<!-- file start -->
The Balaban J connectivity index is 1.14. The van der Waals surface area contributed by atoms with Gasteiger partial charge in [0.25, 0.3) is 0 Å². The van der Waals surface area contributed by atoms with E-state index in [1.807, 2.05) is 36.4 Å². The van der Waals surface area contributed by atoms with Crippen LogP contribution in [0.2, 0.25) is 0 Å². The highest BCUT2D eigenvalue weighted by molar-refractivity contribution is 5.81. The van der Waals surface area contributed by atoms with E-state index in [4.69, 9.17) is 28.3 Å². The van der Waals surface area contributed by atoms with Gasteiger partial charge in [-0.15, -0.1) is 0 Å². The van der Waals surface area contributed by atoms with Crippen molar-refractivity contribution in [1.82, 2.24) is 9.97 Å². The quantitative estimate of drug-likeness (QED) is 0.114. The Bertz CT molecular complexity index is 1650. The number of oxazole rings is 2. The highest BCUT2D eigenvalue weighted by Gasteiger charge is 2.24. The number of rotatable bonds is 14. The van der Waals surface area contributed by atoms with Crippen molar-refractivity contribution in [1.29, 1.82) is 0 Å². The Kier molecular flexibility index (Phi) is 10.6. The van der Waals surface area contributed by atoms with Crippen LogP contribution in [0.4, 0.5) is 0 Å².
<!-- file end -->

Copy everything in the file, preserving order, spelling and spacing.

The Balaban J connectivity index is 1.14. The van der Waals surface area contributed by atoms with Gasteiger partial charge in [0.25, 0.3) is 0 Å². The van der Waals surface area contributed by atoms with E-state index in [1.807, 2.05) is 36.4 Å². The van der Waals surface area contributed by atoms with Crippen LogP contribution in [0.2, 0.25) is 0 Å². The highest BCUT2D eigenvalue weighted by molar-refractivity contribution is 5.81. The van der Waals surface area contributed by atoms with E-state index in [4.69, 9.17) is 28.3 Å². The van der Waals surface area contributed by atoms with Gasteiger partial charge in [-0.15, -0.1) is 0 Å². The van der Waals surface area contributed by atoms with Crippen molar-refractivity contribution in [1.82, 2.24) is 9.97 Å². The quantitative estimate of drug-likeness (QED) is 0.114. The Bertz CT molecular complexity index is 1650. The number of oxazole rings is 2. The highest BCUT2D eigenvalue weighted by Gasteiger charge is 2.24. The number of rotatable bonds is 14. The van der Waals surface area contributed by atoms with Crippen molar-refractivity contribution in [1.29, 1.82) is 0 Å². The Kier molecular flexibility index (Phi) is 10.6. The van der Waals surface area contributed by atoms with Crippen LogP contribution in [0.4, 0.5) is 0 Å².